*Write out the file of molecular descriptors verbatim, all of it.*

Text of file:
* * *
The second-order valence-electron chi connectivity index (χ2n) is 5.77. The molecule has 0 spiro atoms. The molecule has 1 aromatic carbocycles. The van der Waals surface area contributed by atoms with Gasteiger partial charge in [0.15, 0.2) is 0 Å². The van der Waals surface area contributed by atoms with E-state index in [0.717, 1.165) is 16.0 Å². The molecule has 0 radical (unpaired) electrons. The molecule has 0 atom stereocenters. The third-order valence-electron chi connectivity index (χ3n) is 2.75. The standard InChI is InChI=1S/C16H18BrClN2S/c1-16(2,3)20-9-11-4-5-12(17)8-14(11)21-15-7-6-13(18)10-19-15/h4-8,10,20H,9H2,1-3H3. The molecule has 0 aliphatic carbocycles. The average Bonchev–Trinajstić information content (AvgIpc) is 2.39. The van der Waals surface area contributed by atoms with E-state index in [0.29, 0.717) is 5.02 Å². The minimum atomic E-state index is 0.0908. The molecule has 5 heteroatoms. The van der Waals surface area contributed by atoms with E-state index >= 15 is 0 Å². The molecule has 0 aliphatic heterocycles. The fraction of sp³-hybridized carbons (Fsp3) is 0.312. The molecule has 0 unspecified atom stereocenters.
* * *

The second-order valence-electron chi connectivity index (χ2n) is 5.77. The molecule has 0 spiro atoms. The molecule has 1 aromatic carbocycles. The van der Waals surface area contributed by atoms with Gasteiger partial charge in [0.15, 0.2) is 0 Å². The van der Waals surface area contributed by atoms with E-state index in [0.717, 1.165) is 16.0 Å². The molecule has 0 radical (unpaired) electrons. The molecule has 0 atom stereocenters. The third-order valence-electron chi connectivity index (χ3n) is 2.75. The standard InChI is InChI=1S/C16H18BrClN2S/c1-16(2,3)20-9-11-4-5-12(17)8-14(11)21-15-7-6-13(18)10-19-15/h4-8,10,20H,9H2,1-3H3. The molecule has 0 aliphatic carbocycles. The average Bonchev–Trinajstić information content (AvgIpc) is 2.39. The van der Waals surface area contributed by atoms with E-state index in [0.29, 0.717) is 5.02 Å². The minimum atomic E-state index is 0.0908. The molecule has 5 heteroatoms. The van der Waals surface area contributed by atoms with E-state index >= 15 is 0 Å². The molecule has 0 aliphatic heterocycles. The fraction of sp³-hybridized carbons (Fsp3) is 0.312. The molecule has 0 unspecified atom stereocenters.